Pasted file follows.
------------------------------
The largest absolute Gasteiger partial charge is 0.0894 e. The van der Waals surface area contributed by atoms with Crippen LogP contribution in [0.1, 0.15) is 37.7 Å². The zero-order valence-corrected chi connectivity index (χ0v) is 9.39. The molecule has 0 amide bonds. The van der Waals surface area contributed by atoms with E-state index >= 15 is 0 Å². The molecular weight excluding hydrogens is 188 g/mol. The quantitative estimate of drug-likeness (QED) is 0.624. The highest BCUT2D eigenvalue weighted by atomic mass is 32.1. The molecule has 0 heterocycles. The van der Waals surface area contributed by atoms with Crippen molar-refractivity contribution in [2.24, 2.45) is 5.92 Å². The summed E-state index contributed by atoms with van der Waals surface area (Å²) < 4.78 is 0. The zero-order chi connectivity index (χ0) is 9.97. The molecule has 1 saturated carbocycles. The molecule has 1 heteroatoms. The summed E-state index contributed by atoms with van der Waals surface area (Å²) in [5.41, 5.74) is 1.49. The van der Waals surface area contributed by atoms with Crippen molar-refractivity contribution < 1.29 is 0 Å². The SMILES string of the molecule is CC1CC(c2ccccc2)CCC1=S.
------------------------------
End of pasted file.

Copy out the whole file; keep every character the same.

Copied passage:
The largest absolute Gasteiger partial charge is 0.0894 e. The van der Waals surface area contributed by atoms with Crippen LogP contribution in [0.1, 0.15) is 37.7 Å². The zero-order valence-corrected chi connectivity index (χ0v) is 9.39. The molecule has 0 amide bonds. The van der Waals surface area contributed by atoms with E-state index >= 15 is 0 Å². The molecular weight excluding hydrogens is 188 g/mol. The quantitative estimate of drug-likeness (QED) is 0.624. The highest BCUT2D eigenvalue weighted by atomic mass is 32.1. The molecule has 0 heterocycles. The van der Waals surface area contributed by atoms with Crippen molar-refractivity contribution in [2.24, 2.45) is 5.92 Å². The summed E-state index contributed by atoms with van der Waals surface area (Å²) < 4.78 is 0. The zero-order chi connectivity index (χ0) is 9.97. The molecule has 1 saturated carbocycles. The molecule has 1 heteroatoms. The summed E-state index contributed by atoms with van der Waals surface area (Å²) in [5.41, 5.74) is 1.49. The van der Waals surface area contributed by atoms with Crippen molar-refractivity contribution < 1.29 is 0 Å². The SMILES string of the molecule is CC1CC(c2ccccc2)CCC1=S.